That he finally did come through—and with daring and originality, though many people thought his work was incomprehensible, disrespectful, or just weird, something that would weaken the credibility of the whole work—seems unlikely even now. I think that today writers are more resistant to editing, or being part of a project where their work might be edited to be part of something larger. An academic book, sure. As the saying goes, I could write a book.

Or Jim could, and should. Did any of it grab you? Do you have any opinions on Sun Ra and his Arkestra? Have you ever experienced them live? Suffering migrants have sex too. And his using the town to finish or start? But today on expectingrain. Illustrated with a picture of a person who was not Ellen Bernstein. Which only emphasizes the fallaciousness of the biographical fallacy. Two, then. I know the tune, the feeling, the tremendous build to the chorus, and all the words.

I have no idea what it is. I never hear it again, but I think of it all the time, and in , putting together my first book, I wrote about it that night. No mystery—but it would be there, to be heard anytime. I get in the car, a hundred times more exhausted than I realize—not physically, but emotionally raw, in a state where I have no defenses, no resistance.

It seems like a miracle. It goes on and on, and every beat, every vocal inflection, every lick, sounds impossibly right: how could anyone have ever anticipated that, planned that? Was it some kind of DJ only mix that the DJ played once and threw away? You can almost see what he would have put into it, without singing a word. The singer feels heroic, and he might kill himself tomorrow. A brave man. Blood on the Tracks has always been the widely loved Dylan album that I like the least.

It had to have happened. Just like that. And Blood on the Tracks may be the Dylan album that most invites that embrace. People have always heard it that way. I want art to open up an area of freedom for the person apprehending it. I agree with you about Skip James. What can they possibly, realistically, achieve as one of the governing bodies? The first order of business should be to select the best possible, which is not to say previously-in-place, leadership team, with special focus on the whip and his or her team.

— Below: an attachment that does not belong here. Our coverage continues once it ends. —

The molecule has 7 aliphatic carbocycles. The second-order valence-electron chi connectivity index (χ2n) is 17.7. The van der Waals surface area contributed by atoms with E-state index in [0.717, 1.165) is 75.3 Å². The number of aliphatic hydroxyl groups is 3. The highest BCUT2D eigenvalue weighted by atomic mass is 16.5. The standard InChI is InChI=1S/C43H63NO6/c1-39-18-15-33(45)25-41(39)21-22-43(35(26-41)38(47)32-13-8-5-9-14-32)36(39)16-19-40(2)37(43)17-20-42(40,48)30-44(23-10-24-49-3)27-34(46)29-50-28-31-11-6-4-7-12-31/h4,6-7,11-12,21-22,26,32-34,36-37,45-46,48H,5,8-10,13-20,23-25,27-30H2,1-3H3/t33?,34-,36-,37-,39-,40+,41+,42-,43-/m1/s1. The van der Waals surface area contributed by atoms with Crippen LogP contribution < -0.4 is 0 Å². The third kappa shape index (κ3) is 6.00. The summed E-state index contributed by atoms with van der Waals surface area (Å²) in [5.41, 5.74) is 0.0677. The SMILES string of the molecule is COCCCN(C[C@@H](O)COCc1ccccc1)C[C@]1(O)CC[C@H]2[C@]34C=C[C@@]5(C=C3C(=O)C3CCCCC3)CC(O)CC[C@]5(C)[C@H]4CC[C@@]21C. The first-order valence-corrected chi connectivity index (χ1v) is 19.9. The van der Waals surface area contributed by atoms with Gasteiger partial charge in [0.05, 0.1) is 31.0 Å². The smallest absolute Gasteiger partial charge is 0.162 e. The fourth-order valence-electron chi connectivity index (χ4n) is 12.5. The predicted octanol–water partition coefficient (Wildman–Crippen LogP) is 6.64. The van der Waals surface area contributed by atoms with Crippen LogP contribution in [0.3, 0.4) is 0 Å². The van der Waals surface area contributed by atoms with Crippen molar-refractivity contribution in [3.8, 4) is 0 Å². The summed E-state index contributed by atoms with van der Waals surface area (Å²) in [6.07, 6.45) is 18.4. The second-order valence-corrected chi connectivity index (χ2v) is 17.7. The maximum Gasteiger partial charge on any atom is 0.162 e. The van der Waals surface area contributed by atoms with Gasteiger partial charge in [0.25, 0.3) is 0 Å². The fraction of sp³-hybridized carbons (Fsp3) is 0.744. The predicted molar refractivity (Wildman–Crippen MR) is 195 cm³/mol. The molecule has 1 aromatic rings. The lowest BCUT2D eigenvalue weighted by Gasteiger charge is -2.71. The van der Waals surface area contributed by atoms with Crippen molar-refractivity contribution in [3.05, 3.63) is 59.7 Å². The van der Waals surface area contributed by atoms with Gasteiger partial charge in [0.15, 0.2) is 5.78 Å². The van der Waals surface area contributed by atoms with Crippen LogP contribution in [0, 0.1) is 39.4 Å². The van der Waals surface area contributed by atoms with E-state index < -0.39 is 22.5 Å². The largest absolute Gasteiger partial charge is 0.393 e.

Then find the least vulnerable to smear attacks and most competent committee heads and their teams. Make sure there is an eloquent, hard-boiled, close to impregnable group of people who will communicate with each other on a regular basis and who can run the place. Without prospect of victory in the Senate, which would require proof of treason, if even that would work, it will only leave Trump stronger. Slowly, but sequentially, begin investigations focused on cabinet members and the administration of government agencies by political appointees or shadow administrators, as with Veterans Affairs regarding malfeasance, self-dealing, favoritism, ignoring of Federal law, and other forms of corruption.

Undermine the administration as if the game is chess. Introduce strong and powerfully worded bills regarding voters rights, health care, citizenship protections, environmental issues, and business regulation. Strongly increase the budget of the IRS and hold hearings on how tax laws are being applied, and to whom.

And countless other things. I see most of his career as a series of wasted opportunities, of talent squandered. I liked his first album, because it was so out of the blue. But once he became Master of Time and Space and his hair and beard got white and longer and longer I lost interest. Good idea—then little known basement tape songs—and nothing to say. Are there any other albums of his from that era that you like?

I do think the expanded Birth of the Cool with the two live sets adds enormously to the recordings—in fact I only listen to the nightclubs now. It was written with the care and imagination of a short story writer, which Peter had set out to be his first two published books were near chapbook fiction, one called Mister Downchild.

Lost Highway , following the same format of deeply nuanced portraits, was more professional, shapely, and controlled. There is less music on the page and more dilemma. And there is a hint of what, in later work, is a tendency to protect the subject, as with the Sam Phillips biography.

I doubt if it was Jon Landau who said that one needed musical training to truly write about music instead of running to the certainties of the word. But many have said it. Thus the serious music training of, say, John Rockwell and Alex Ross adds greatly to their effectiveness as critics, but only because they can both write and are writers—the pleasure they take is in both the listening and the writing, and so is the pleasure they give.

So that you just hold your head back a fraction, as if your mind is thinking on its own, so that without will or intent you just say yes? And after that comment—that writing, that criticism—the songs will sound different. And even bigger. It was a fascinating read and very well-written.